Stockton unveils memorial to local Brigaders

Post date: 23/09/2022

On 16 September, a memorial and plaque commemorating the eight International Brigaders from Stockton-on-Tees was unveiled in Wasps Nests Yard, Stockton.

It was the result of a successful fundraising campaign led by local publican and IBMT member John Christie, who offered for the memorial to be placed adjacent to the beer garden of his establishment, The Wasps Nest. He was supported in the campaign by many friends, pub regulars, local businesses, relatives of the volunteers and IBMT members. The crowdfund closed with £6,683 raised.

Christie was inspired to start the campaign after seeing a performance of ‘The Ballad of Johnny Longstaff’ by the Teesside folk trio The Young’uns in April 2018. Until that point he had never known that there were volunteers from the area who served in the International Brigades. Speaking to The Northern Echo, Christie said: ‘We were never taught about it at school. So I had no idea that men from Stockton and Thornaby fought in Spain. When I asked other Stockton people about it and they didn't know either. I thought that was a shame for the town’.

The memorial features a reproduction of Picasso’s ‘Guernica’, with the names of local volunteers stamped in a metal frame around it. Beneath the memorial, at eye level, is a plaque with a dedication and a quote: ‘Our open eyes could see no other way’. These words are a variation of a line from Cecil Day Lewis’ 1938 ode to the volunteers, which is also engraved in the International Brigade memorial in London’s Jubilee Gardens. However, the specific quote used on the Stockton plaque comes from Mike Wild, IBMT member and son of Sam Wild – last commander of the British Battalion, from a song he wrote titled ‘Our Open Eyes’, which ends with the lyrics:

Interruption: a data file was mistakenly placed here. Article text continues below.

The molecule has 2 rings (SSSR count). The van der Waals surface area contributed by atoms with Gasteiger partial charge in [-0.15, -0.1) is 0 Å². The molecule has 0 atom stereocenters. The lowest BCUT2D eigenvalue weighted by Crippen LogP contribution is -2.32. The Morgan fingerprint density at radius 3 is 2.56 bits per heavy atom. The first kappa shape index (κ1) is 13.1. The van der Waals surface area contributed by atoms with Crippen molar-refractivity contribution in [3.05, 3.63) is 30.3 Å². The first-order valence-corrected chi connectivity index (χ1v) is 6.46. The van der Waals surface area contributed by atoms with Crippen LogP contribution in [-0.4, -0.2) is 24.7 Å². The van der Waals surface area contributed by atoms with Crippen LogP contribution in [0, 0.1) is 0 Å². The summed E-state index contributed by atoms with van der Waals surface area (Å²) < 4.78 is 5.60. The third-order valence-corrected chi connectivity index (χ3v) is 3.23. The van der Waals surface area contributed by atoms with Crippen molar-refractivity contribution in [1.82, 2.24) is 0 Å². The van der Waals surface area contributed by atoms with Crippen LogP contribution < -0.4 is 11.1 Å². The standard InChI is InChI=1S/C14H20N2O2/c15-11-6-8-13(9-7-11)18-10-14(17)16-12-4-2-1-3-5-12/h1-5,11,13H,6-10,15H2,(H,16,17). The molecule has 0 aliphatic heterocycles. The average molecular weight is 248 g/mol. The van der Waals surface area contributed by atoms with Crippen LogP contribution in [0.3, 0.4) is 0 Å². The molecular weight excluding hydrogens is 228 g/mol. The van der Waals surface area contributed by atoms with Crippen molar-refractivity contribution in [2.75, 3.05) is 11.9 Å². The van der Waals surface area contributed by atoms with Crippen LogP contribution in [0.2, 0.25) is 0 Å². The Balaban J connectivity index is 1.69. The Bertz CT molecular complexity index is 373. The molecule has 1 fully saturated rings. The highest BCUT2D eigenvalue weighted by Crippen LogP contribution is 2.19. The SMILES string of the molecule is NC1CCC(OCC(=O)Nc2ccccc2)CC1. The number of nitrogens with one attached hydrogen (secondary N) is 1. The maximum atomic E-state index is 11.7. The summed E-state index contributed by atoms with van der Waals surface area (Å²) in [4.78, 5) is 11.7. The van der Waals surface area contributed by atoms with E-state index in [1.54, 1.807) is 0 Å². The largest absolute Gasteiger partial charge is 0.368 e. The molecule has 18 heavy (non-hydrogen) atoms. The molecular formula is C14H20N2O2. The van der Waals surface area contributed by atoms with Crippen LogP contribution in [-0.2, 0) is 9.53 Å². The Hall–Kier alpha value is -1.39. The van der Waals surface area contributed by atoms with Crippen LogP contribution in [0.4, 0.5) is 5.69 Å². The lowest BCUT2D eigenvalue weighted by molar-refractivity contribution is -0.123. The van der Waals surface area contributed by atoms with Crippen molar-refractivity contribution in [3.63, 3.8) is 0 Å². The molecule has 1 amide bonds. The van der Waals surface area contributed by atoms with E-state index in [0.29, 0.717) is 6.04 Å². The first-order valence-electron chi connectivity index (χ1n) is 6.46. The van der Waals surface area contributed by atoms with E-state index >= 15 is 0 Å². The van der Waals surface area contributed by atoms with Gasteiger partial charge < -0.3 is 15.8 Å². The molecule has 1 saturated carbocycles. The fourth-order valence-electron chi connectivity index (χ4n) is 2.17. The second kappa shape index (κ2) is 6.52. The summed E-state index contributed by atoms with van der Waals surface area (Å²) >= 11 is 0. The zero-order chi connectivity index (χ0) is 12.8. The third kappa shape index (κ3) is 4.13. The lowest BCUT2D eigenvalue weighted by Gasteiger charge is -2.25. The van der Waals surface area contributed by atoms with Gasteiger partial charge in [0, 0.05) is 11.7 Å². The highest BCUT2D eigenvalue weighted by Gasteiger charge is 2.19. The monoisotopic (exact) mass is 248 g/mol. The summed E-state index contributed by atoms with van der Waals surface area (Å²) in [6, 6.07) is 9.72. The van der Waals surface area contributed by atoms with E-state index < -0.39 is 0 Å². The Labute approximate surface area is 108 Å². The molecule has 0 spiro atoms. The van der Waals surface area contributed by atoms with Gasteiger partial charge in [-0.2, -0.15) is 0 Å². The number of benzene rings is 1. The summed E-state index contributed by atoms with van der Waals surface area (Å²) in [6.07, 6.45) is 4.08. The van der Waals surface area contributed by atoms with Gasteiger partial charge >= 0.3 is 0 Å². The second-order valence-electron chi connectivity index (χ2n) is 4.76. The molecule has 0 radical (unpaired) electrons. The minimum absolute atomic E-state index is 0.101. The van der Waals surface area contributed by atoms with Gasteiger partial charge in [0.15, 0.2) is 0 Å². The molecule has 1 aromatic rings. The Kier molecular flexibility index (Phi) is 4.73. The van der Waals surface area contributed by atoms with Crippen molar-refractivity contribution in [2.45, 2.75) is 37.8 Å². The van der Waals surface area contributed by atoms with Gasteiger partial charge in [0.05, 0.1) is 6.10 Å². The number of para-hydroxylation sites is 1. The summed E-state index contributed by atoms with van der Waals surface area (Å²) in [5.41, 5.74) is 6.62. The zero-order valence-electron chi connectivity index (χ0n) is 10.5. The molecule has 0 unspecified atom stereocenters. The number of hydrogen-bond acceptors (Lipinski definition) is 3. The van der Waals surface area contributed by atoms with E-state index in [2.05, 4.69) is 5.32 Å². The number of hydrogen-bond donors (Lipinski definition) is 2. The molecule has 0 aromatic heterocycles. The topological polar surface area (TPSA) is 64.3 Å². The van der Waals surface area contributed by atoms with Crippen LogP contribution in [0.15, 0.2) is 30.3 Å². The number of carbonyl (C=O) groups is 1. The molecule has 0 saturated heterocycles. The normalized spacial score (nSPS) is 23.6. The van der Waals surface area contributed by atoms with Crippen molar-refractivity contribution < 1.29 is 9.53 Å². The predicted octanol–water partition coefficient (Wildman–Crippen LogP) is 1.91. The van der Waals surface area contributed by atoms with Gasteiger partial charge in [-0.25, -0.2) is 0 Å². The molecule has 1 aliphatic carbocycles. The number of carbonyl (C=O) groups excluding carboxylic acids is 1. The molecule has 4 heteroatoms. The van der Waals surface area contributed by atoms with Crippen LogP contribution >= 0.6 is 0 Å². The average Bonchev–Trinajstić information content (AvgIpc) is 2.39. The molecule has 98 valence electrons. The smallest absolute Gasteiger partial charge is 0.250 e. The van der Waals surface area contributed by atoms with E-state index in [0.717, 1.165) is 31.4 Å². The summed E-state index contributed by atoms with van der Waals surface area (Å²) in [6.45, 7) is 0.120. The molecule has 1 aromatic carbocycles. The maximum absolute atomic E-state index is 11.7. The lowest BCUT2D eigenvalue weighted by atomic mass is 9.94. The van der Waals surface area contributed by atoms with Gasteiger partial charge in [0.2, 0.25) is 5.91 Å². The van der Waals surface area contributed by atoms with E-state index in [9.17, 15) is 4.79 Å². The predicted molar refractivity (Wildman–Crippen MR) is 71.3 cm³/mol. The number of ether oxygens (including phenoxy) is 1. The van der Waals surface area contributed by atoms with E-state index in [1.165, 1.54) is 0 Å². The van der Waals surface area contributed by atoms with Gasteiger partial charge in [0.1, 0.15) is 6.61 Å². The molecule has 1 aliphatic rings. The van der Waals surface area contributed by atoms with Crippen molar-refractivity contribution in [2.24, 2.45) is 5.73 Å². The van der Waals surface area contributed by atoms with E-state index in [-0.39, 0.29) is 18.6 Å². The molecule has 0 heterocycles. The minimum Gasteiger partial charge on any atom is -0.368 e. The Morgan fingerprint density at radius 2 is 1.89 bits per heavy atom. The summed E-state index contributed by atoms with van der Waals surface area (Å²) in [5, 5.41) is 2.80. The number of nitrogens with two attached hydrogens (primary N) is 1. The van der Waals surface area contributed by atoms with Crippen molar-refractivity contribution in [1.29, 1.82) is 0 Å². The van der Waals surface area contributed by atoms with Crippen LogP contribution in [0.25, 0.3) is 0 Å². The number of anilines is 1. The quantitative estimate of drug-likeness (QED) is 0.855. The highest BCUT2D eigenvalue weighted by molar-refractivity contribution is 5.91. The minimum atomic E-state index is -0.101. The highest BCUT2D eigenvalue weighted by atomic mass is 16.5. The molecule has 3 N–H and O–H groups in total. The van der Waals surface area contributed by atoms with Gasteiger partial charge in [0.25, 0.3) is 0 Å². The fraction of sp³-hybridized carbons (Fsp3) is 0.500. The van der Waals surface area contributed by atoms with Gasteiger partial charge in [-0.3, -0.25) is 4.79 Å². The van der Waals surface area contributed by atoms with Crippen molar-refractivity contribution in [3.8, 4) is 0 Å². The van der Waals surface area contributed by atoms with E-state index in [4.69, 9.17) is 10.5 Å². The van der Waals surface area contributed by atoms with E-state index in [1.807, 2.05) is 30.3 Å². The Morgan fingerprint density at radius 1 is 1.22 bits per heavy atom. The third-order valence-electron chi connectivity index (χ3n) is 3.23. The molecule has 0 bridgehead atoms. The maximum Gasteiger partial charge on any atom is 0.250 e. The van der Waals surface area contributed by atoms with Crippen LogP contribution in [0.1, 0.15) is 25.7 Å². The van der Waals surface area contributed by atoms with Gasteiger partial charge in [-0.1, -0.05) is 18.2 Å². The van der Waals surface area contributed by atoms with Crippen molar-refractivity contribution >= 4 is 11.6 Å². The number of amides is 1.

So if they ask you why we came
What brought us here to fight for Spain
The only answer we would say
Our open eyes could see no other way.

The volunteers listed on the memorial are: George Bright (?-1937), William Carson (1905-?), Wilfred Cowan (1917-?), Otto Estensen (1910-1979), Myles Harding (1909-1938), Johnny Longstaff (1919-2000), Patrick Maroney (1906-?) and Bert Overton (1904-1937). A total of 22 volunteers from the wider Teesside area went to Spain to fight fascism, with eight losing their lives.

The campaign has also been accompanied by a research project by history teacher and IBMT activist Tony Fox. He published a book on the Stockton volunteers titled ‘I Sing Of My Comrades’ in March 2022 and proceeds from its sales went towards the crowdfunding effort. The work is available to order online here.

Near the end of the fundraising campaign Christie expressed why he thought the International Brigades were worth commemorating today: ‘The men who volunteered to go to Spain had nothing to gain, financially or materially. They travelled in very difficult circumstances, fought in a terrible war and many paid with their lives. But they did so for honourable reasons, which is why it's important to remember them.’

A list of all International Brigade memorials in Britain and Ireland can be found here.

Posted on 23 September 2022.

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